De­mon­eti­sa­tion: Any ef­fect on use of cash?

Im­me­di­ate im­pact aside, will it in­crease use of non-cash trans­ac­tions?

Business Standard - - OPINION -

The spot im­pact of de­mon­eti­sa­tion has been an­a­lysed to no end, and per­haps to no avail. Im­me­di­ately as it oc­curred, I too laid my view bare in this col­umn, in­di­cat­ing that there could be lit­tle con­trac­tionary im­pact if cash re­trac­tion by the Re­serve Bank of India (RBI) was ex­changed with in­jec­tion of coun­ter­part pub­lic fi­nance into the econ­omy, though I did cri­tique the costly flaw in govern­ment per­cep­tion on what de­nom­i­na­tions com­prised the big bills. The RBI’s sub­se­quent an­nounce­ment that the cash with­drawn had re­turned to banks was newly cri­tiqued since, in that case, non-tax paid cash must have found its way com­fort­ably into the tax-paid econ­omy with­out ad­e­quate penalty.

Even this can­not be per­ceived off­hand as an ad­verse de­vel­op­ment if the ef­fec­tive cost to de­pos­i­tors was 30 per cent, or the mar­ginal in­come tax rate. Cir­cu­la­tion of cash through banks is cer­tainly bet­ter than through hawala or re­turn­ing back into India through tax havens. Of course whether banks de­serve to re­ceive more cash when­ever they need re­cap­i­tal­i­sa­tion to ob­vi­ate bad loans to the high and mighty, re­veal­ing bank in­com­pe­tence if not co­er­cion with the po­lit­i­cal and ad­min­is­tra­tive sys­tems, is a sep­a­rate as­pect. That is not today’s fo­cus.

One im­por­tant ef­fect of de­mon­eti­sa­tion that should be an­a­lysed is whether the use of cash will lessen and the use of non-cash trans­ac­tions in­crease. In other words, though ‘old habits die hard’, will they nev­er­the­less change? Since India’s use of non­cash trans­ac­tions is low in a cross-coun­try com­par­i­son, an­tic­i­pat­ing some suc­cess may not be er­ro­neous. Some re­cent in­di­ca­tors would be help­ful per­haps. I use data from the Bank of In­ter­na­tional Set­tle­ments Red Book, De­cem­ber 2016, the lat­est avail­able. The fi­nal year of all re­ported data is 2015. I an­a­lyse data for three com­pa­ra­ble coun­tries, Brazil, China and India.

To be­gin, cash in cir­cu­la­tion in terms of gross do­mes­tic prod­uct (GDP) has been sur­pris­ingly lower in India (12.3 per cent) than in China (13.3 per cent) though in Brazil it has been much lower (3.8 per cent) re­flect­ing a mam­moth suc­cess­ful at­tempt in the 1990s to­wards non-cash use. One could spec­u­late on the rea­sons of China be­ing higher than India. For ex­am­ple, China’s trans­ac­tions vol­umes are so high com­pared to India’s that the cash com­po­nent could be higher. Sec­ond, one ex­pla­na­tion could be that a por­tion of India’s unor­gan­ised econ­omy could still be us­ing barter.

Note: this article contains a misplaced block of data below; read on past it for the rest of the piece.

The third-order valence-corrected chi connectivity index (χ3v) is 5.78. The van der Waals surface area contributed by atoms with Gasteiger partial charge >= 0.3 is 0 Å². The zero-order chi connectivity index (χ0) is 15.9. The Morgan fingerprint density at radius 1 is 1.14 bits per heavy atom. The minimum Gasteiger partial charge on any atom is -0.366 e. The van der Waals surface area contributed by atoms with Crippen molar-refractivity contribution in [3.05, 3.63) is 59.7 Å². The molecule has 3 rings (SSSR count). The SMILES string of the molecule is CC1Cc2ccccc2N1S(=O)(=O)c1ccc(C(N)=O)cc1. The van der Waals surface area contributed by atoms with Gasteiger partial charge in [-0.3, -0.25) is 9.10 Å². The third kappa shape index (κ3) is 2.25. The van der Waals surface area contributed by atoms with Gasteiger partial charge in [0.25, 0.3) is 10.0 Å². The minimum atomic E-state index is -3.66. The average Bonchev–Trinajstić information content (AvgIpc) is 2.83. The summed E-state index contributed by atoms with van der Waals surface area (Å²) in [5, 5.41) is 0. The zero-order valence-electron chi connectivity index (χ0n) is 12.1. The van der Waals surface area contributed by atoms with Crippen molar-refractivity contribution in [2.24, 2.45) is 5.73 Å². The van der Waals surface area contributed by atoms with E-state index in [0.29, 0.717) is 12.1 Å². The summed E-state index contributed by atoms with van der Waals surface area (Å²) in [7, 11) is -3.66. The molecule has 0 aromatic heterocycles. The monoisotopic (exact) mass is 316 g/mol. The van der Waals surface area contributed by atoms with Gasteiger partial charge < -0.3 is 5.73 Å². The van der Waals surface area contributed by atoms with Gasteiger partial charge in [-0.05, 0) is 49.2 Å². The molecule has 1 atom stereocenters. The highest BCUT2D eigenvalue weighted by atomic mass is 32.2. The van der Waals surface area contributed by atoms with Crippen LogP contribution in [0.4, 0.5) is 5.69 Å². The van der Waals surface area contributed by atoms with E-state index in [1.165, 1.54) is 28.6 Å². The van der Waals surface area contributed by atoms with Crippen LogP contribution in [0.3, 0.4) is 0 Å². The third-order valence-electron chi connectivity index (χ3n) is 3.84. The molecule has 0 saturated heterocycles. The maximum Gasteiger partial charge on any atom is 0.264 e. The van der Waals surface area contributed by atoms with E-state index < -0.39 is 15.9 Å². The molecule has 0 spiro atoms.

Of course, as might be ex­pected, non-cash use in India trails that of China as Table 1 re­veals. First, in 2015, in terms of num­ber of non-cash trans­ac­tions, India’s was about one-third that of China though, in 2011, the num­bers were pretty close. The change re­flected a mas­sive im­prove­ment in China by 2015. Thus, sec­ond, be­tween 2011 and 2015, im­prove­ment mea­sured in per­cent­age terms was about one-fifth that of China. And, third, in per-capita terms, in­crease in India was about one-quar­ter that of China. Clearly, dur­ing 2011-15, India lagged be­hind China sig­nif­i­cantly in mov­ing to non-cash trans­ac­tions. Note that, re­flect­ing the early re­form in Brazil, the num­bers and in­creases thereof had al­ready sta­bilised over the years con­sid­ered.

Non-cash trans­ac­tions have var­i­ous forms. Table 2 re­veals their per­cent­age dis­tri­bu­tion and change dur­ing 2011-15. An ex­am­i­na­tion of their dis­tri­bu­tion in 2015 re­veals some od­di­ties. Brazil clearly uses cards and credit trans­fers highly. India’s use of cards, at three-quar­ters share — ap­pears over­whelm­ing com­pared to other forms. And since China re­ports no di­rect deb­its at all and lit­tle use of cheques, its use of cards rep­re­sents four-fifths of to­tal non-cash.

A com­par­i­son of the move­ments dur­ing 2011-15 shows dif­fer­ent trends. First, the use of cards in Brazil has over­taken those of cheques and trans­fers. In China, credit trans­fers and cards have grown and cheques have be­come al­most in­signif­i­cant and, of course, there is no re­ported di­rect debit at all! In India too, the use of cheques and di­rect deb­its has re­duced, the only in­crease be­ing credit trans­fers. What is im­por­tant to note is that the share of cards, too, has di­min­ished, though slightly. If Brazil can be taken as a hall­mark for non-cash use, then both India and China’s fu­ture ex­pe­ri­ence would be in the di­rec­tion of higher shares for credit trans­fers and di­rect deb­its. Per­haps this could be but­tressed by in­creased use of net bank­ing. This will need not only more ed­u­ca­tion in how to use it but also con­fi­dence build­ing.

What mea­sures should India take? First, track, for the next five years, its cash in cir­cu­la­tion in terms of GDP, the ob­jec­tive be­ing an ob­serv­able de­crease. Sec­ond, track the num­ber of non-cash trans­ac­tions and whether their growth is ap­proach­ing the gi­gan­tic leaps that China has achieved. Third, among non­cash com­po­nents, are In­di­ans us­ing more net bank­ing and in­creas­ing the use of credit trans­fers and di­rect deb­its. Banks should im­ple­ment help­ful pro­grammes to ed­u­cate even zero bal­ance ac­coun­thold­ers to use net bank­ing — per­haps they will need it soon. With­out these changes, a salient ram­i­fi­ca­tion of any de­mon­eti­sa­tion – to quickly move from cash to non-cash use – will re­main un­achieved.



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